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What to write about


Stay at home and start writing

“I keep six honest serving men (they taught me all I knew); their names are What and Why and When and How and Where and Who.” Rudyard Kipling’s well-known saying, which can be abbreviated to the five Ws and H, will serve you well when thinking about possible content to start writing about. They work as great prompts on a wide level and then also within each piece of writing. Let’s look at the wider level first.


Why write at all? What is your impulse and motive for writing a blog post, an article or even a book? Here are some reasons which may fit:

  • To enhance and complement your business
  • To educate people about your area of expertise
  • To share your passion for your area of interest
  • Or simply to have the fulfilment of having written something

This last one, in particular, applies to the possible prestige of writing something as substantial as a book. You will only stay motivated if you’re clear from the outset what your purpose is.


What to write about? In many ways, this is the key question, as obviously if you have no idea what to write about, that Word doc is just going to have a blinking cursor and white space for a long time. Before putting yourself in that position, jot down some notes by hand, sketch out some thoughts or even use the voice-to-text facility on your phone to create some notes and ideas.

If you are embarking on writing a book, a great way to kickstart the development of ideas and themes is to think of a title and a subtitle for your book. This will help you to visualise it as a real project and not just a vague ambition. If it’s just a blog or article, come up with a title and central point and then work on from there.

If it IS a book you’re contemplating, then, once you have your title and sub-title, think about the blurb on the back of the book and even visualise in your mind some cover ideas. All this will help to make it real and achievable.


Who is your blog or book aimed at?  Build up a picture of your ideal target reader. You may even want to narrow this down to a particular gender, age-range and profession so that you can address your reader directly in your writing. As a visualisation tool, a bit like imagining your book’s cover, complete with title, blurb and cover design, imagine your blog, article or book has been published, and then think about the sort of reaction you would ideally like to be receiving about it.

Think of someone posting up a comment: “This book/article has…” and the key feedback you would like to be receiving. This could be how useful the advice is, how original and incisive the opinions expressed, how thought-provoking it was. This will help you to decide on the style and the content you are aiming for.


How are you going to take the plunge and get started? If you are planning to write a potential series of blogs, start with your strongest idea, the one you feel most passionate about or know most about. Make it easy to get going. Similarly, with a book, don’t necessarily start at Chapter 1, page one. Ease into the process by writing a key moment in the book first, even if that will end up appearing somewhere in the middle of the finalised book.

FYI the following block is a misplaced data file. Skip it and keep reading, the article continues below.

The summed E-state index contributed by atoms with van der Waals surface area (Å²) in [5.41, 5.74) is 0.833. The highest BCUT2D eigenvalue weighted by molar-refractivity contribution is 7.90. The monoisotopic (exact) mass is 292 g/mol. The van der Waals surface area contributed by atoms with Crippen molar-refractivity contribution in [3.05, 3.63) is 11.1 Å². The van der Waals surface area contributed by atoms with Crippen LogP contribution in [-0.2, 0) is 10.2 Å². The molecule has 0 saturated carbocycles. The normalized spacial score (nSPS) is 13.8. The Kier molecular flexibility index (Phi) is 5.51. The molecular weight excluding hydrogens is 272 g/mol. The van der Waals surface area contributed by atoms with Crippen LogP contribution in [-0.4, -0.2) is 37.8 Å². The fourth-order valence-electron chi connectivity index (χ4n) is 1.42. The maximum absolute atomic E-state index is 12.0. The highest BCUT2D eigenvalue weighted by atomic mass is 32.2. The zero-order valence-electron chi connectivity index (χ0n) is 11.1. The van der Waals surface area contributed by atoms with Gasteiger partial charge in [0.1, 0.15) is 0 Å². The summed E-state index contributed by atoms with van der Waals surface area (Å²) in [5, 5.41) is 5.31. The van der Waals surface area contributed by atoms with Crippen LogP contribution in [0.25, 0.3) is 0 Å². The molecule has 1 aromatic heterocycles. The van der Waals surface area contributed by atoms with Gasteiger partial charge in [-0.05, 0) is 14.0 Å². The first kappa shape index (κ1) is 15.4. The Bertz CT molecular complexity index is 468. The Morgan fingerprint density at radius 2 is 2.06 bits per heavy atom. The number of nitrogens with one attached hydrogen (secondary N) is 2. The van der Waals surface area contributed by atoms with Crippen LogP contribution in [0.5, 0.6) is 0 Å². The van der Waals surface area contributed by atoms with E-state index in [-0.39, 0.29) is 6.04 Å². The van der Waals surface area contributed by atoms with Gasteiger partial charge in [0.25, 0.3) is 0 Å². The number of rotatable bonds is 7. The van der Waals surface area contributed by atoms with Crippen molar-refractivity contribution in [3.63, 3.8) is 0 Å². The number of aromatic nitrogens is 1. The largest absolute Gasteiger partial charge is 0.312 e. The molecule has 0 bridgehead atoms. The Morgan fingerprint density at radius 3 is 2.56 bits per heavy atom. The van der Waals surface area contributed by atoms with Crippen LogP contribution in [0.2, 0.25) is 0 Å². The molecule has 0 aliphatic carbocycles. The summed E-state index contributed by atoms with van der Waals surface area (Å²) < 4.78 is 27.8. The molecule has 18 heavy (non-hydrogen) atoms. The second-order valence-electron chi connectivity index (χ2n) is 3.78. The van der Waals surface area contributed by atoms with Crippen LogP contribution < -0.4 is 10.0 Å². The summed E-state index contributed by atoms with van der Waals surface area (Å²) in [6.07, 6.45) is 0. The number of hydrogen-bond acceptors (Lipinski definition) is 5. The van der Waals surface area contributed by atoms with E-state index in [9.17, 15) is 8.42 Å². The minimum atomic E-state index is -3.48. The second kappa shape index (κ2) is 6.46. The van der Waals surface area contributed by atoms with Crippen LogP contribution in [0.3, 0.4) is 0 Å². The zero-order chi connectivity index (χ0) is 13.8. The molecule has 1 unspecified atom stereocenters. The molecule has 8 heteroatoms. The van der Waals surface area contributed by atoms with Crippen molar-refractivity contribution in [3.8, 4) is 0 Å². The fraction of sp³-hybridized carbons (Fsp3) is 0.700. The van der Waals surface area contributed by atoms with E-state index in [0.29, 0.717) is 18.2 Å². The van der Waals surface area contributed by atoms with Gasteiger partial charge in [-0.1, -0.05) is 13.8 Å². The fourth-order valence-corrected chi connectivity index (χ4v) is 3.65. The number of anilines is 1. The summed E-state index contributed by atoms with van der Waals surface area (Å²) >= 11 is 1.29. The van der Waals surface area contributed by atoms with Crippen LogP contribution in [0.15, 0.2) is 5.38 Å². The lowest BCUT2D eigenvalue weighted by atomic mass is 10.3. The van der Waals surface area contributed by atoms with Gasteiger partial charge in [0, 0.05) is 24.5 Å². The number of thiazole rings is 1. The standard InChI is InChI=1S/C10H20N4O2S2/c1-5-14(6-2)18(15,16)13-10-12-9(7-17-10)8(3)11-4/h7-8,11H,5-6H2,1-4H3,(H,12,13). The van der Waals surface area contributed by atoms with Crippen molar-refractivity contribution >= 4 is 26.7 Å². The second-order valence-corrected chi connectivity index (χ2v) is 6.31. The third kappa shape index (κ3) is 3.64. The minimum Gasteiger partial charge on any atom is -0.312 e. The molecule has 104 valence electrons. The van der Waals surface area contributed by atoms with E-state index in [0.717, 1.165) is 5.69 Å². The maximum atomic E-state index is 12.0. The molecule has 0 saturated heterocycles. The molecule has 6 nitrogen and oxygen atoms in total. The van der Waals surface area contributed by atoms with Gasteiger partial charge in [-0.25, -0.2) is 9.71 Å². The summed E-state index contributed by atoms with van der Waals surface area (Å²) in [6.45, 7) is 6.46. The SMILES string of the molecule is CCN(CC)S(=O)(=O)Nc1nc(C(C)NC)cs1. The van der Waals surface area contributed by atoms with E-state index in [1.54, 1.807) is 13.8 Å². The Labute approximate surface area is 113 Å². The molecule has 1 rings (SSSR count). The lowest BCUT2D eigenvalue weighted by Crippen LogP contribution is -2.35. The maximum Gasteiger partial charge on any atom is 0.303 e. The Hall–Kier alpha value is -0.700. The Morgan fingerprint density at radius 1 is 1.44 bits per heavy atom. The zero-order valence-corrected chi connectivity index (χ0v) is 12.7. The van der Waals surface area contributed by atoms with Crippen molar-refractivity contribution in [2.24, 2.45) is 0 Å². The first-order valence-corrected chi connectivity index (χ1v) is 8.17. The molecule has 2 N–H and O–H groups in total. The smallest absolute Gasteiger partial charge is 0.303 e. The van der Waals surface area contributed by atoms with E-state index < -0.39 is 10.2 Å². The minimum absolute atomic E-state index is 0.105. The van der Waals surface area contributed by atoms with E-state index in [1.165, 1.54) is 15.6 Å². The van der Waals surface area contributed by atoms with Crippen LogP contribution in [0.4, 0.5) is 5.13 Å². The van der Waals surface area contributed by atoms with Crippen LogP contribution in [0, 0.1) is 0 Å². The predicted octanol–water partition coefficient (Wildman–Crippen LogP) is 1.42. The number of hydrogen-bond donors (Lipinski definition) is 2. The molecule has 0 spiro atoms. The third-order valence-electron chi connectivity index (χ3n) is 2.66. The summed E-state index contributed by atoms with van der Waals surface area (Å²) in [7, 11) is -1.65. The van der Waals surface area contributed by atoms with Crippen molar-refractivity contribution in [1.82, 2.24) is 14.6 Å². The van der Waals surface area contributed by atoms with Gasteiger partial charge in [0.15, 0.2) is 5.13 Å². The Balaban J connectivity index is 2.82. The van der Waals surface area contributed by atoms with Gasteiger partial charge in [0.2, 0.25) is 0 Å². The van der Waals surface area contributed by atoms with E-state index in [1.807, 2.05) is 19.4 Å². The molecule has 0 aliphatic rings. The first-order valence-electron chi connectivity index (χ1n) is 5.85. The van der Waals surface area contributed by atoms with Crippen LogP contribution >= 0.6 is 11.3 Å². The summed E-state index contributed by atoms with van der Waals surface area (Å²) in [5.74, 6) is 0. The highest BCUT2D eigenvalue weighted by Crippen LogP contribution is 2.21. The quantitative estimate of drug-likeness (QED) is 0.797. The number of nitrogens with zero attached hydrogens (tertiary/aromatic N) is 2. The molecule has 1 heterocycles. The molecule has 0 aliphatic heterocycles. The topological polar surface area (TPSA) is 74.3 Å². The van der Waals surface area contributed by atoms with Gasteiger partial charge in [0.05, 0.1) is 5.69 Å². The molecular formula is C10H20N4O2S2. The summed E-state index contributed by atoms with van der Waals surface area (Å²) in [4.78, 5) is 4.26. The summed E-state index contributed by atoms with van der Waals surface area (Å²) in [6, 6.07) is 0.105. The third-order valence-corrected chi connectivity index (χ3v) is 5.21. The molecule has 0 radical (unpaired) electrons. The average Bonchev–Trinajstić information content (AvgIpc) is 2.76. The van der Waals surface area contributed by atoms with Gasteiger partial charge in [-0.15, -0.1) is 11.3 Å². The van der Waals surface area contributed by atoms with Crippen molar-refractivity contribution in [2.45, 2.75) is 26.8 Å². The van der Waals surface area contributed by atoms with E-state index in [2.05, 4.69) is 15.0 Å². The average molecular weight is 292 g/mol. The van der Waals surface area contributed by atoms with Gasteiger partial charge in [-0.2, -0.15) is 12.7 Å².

Writing that first blog or first passage of a book gives you a peg in the ground, something to base everything else around. Use its ideas and themes as the centre of a mind map and then draw out further ideas from it. If it’s a book you are planning, think as the sweet-spot a figure of 12 chapters in total. With your first piece of writing, you have created all or part of a key chapter. Draw outwards from there 11 further chapter ideas. Then stand back from all 12 and determine an overall theme which is emerging. Then cluster the 12 chapters into three sections: the beginning, the middle and the end. This may well not be an even four-four-four split to each section, but in this way, you will begin to work out a narrative arc to your book. Even non-fiction books need a strong narrative arc.

If it is a series of blogs or articles, then, again, 12 is a good number to aim at. This represents probably an ambitious series stretching into the future, but this would create a solid body of work to have in a blog section of your website or to have credited online as articles you have written.

When and Where?

Right now! As discussed in my previous blog, here at the end of March 2020, locked down at home as a result of the coronavirus containment measures, we may well all have some extra time which could be used constructively to start writing. The conditions may be perfect, so at least get started! As for where, well, if you’re not hunkered down at home, you’re probably not where you are supposed to be according to government guidelines, so where is less a question and more a no-choice answer.

The five Ws and H for your written piece

After working out the wider level answers about writing, you can then ask those same six questions within your individual piece of work. Why is this topic important? What is it about? Who will benefit from it? How does this piece about this topic work? Is there a ‘when’ to it ie is it a topical piece reacting to specific news or is it more universal? Is it in reaction to the coronavirus world crisis? As with ‘when’, is ‘where’ relevant to this? And where are you going to publish this?

So, start writing!

Hopefully, this may have inspired you to take the plunge. If you would like more support and guidance on the writing process, then please use the Contact form to get in touch.